What are catecholamines?
Catecholamines are hormones synthesized from the amino acid tyrosine and produced by the adrenal glands.
These hormones are released into the bloodstream from physical or emotional stress. That is, they are the ones that prepare the body to react to situations of stress or fear.
Among other functions and consequences, catecholamines produce an increase in heart rate, blood pressure, energy consumption, improve oxygen delivery, and dilate the pupils.
Types of catecholamines
Adrenaline, noradrenaline and dopamine are some of the best known catecholamine hormones. Below is a description of each of these types of catecholamines.
- Adrenaline: this hormone is generated from the oxidation of dopamine. Every time we feel an emotion, we release adrenaline. It is a sympathetic nervous system response to stress. According to different studies, the main emotion associated with adrenaline is fear. It is also involved in other activation processes of the organism such as physical exercise, heat exposure and reduction of blood levels of oxygen or glucose.
- Dopamine: acts as a neurotransmitter and chemical message. Our level of dopamines increases when we obtain rewards, as in learning, motor control and addictions.
- Noradrenaline: also acts as a neurotransmitter and part of the oxidation of adrenaline. It is involved in situations in which our brain believes there is danger. This catecholamine is involved in the formation of memories, maintenance of wakefulness and anxiety.
Catecholamines in aesthetic processes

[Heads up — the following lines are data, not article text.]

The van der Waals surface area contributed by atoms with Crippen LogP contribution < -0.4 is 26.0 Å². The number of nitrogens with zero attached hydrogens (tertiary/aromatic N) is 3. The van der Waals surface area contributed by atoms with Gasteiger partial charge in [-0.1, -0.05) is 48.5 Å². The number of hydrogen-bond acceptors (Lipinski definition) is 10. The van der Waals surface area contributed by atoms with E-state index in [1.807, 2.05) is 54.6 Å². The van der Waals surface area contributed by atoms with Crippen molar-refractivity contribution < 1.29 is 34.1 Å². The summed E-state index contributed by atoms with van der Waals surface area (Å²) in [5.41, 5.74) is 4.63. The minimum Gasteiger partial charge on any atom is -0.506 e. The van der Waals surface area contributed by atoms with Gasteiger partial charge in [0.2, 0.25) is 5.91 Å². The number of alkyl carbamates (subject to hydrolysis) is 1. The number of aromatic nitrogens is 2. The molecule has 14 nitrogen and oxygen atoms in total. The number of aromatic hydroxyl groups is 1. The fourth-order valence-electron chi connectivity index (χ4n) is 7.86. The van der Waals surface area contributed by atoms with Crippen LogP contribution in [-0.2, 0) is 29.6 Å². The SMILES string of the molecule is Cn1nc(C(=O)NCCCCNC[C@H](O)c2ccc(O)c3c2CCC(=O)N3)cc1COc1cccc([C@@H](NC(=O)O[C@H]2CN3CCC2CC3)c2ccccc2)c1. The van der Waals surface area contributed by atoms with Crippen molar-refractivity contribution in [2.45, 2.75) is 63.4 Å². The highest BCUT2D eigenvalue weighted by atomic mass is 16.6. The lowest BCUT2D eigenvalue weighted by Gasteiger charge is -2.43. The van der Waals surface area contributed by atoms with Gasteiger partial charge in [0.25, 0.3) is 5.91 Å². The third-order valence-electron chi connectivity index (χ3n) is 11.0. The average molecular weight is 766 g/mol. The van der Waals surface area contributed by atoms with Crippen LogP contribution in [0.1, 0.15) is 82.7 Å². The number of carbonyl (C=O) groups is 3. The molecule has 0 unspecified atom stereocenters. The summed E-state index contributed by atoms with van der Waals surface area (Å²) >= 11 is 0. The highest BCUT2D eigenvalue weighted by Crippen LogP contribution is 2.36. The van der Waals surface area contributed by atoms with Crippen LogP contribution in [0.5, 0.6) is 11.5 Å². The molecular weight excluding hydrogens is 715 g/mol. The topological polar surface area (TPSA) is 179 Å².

We know that hormones play a very important role in the generation of cellulite, especially in women. Catecholamine hormones participate, together with estrogens and thyroid hormones, in the cellulite process.
Emotional disorders (stress and anxiety) produce an increase in catecholamines, hormones which, in the case of adrenaline and noradrenaline, in high concentrations, can stimulate or inhibit lipolysis. In fact, adrenaline is the hormone with the highest lipolytic activity in the body.
The effect of catecholamines on adipose tissue will depend on the activated beta or alpha receptor. When these hormones bind to the beta-2 receptor, lipolysis, which is the breakdown of triglycerides, is activated. However, when they bind to alpha-2 receptors, lipogenesis is activated.
In principle, if vascular dilation is activated through the secretion of catecholamines, circulation and oxygenation of the treated area is improved, which favors the production of elastin and collagen and, therefore, an improvement in the skin.